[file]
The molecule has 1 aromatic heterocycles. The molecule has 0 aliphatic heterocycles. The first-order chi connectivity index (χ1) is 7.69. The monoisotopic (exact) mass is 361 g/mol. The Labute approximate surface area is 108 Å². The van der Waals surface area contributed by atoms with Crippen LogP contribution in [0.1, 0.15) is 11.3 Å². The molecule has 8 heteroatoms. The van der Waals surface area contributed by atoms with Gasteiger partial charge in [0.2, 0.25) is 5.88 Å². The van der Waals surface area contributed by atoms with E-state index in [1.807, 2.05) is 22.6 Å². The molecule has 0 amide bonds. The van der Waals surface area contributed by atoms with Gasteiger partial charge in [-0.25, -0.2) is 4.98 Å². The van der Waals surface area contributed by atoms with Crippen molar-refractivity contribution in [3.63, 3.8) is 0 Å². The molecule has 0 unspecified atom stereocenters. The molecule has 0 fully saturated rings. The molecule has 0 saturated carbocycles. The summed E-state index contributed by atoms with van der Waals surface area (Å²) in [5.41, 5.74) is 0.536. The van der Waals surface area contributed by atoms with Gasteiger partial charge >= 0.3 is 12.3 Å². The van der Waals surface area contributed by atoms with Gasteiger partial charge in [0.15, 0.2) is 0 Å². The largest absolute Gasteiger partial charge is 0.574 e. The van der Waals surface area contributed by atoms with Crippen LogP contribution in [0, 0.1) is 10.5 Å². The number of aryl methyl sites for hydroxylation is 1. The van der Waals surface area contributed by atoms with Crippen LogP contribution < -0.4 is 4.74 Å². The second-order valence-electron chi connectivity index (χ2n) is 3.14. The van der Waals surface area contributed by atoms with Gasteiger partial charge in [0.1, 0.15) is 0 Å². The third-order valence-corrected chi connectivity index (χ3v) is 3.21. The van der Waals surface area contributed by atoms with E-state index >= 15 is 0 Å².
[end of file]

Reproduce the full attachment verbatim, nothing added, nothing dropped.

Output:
The molecule has 1 aromatic heterocycles. The molecule has 0 aliphatic heterocycles. The first-order chi connectivity index (χ1) is 7.69. The monoisotopic (exact) mass is 361 g/mol. The Labute approximate surface area is 108 Å². The van der Waals surface area contributed by atoms with Crippen LogP contribution in [0.1, 0.15) is 11.3 Å². The molecule has 8 heteroatoms. The van der Waals surface area contributed by atoms with Gasteiger partial charge in [0.2, 0.25) is 5.88 Å². The van der Waals surface area contributed by atoms with E-state index in [1.807, 2.05) is 22.6 Å². The molecule has 0 amide bonds. The van der Waals surface area contributed by atoms with Gasteiger partial charge in [-0.25, -0.2) is 4.98 Å². The van der Waals surface area contributed by atoms with Crippen molar-refractivity contribution in [3.63, 3.8) is 0 Å². The molecule has 0 unspecified atom stereocenters. The molecule has 0 fully saturated rings. The molecule has 0 saturated carbocycles. The summed E-state index contributed by atoms with van der Waals surface area (Å²) in [5.41, 5.74) is 0.536. The van der Waals surface area contributed by atoms with Gasteiger partial charge >= 0.3 is 12.3 Å². The van der Waals surface area contributed by atoms with Gasteiger partial charge in [0.15, 0.2) is 0 Å². The largest absolute Gasteiger partial charge is 0.574 e. The van der Waals surface area contributed by atoms with Crippen LogP contribution in [0, 0.1) is 10.5 Å². The number of aryl methyl sites for hydroxylation is 1. The van der Waals surface area contributed by atoms with Crippen LogP contribution < -0.4 is 4.74 Å². The second-order valence-electron chi connectivity index (χ2n) is 3.14. The van der Waals surface area contributed by atoms with Gasteiger partial charge in [0.1, 0.15) is 0 Å². The third-order valence-corrected chi connectivity index (χ3v) is 3.21. The van der Waals surface area contributed by atoms with E-state index >= 15 is 0 Å².